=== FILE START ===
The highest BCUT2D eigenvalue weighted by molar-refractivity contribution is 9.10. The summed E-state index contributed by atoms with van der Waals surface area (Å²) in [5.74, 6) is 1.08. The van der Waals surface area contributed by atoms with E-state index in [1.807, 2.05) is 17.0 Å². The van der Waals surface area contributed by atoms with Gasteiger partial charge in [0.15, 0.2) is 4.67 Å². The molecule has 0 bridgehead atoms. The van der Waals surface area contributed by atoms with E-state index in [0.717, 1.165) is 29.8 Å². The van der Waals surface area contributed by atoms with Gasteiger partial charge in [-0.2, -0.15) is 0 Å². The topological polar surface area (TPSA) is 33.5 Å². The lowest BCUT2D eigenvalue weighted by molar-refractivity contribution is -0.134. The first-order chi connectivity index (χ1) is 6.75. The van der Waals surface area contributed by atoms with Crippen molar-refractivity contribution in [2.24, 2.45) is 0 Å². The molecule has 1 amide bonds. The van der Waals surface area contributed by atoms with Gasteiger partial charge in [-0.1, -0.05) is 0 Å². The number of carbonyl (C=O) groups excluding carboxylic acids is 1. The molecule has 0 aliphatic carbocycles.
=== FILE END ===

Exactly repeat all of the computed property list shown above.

The highest BCUT2D eigenvalue weighted by molar-refractivity contribution is 9.10. The summed E-state index contributed by atoms with van der Waals surface area (Å²) in [5.74, 6) is 1.08. The van der Waals surface area contributed by atoms with E-state index in [1.807, 2.05) is 17.0 Å². The van der Waals surface area contributed by atoms with Gasteiger partial charge in [0.15, 0.2) is 4.67 Å². The molecule has 0 bridgehead atoms. The van der Waals surface area contributed by atoms with E-state index in [0.717, 1.165) is 29.8 Å². The van der Waals surface area contributed by atoms with Gasteiger partial charge in [-0.2, -0.15) is 0 Å². The topological polar surface area (TPSA) is 33.5 Å². The lowest BCUT2D eigenvalue weighted by molar-refractivity contribution is -0.134. The first-order chi connectivity index (χ1) is 6.75. The van der Waals surface area contributed by atoms with Crippen molar-refractivity contribution in [2.24, 2.45) is 0 Å². The molecule has 1 amide bonds. The van der Waals surface area contributed by atoms with Gasteiger partial charge in [-0.1, -0.05) is 0 Å². The number of carbonyl (C=O) groups excluding carboxylic acids is 1. The molecule has 0 aliphatic carbocycles.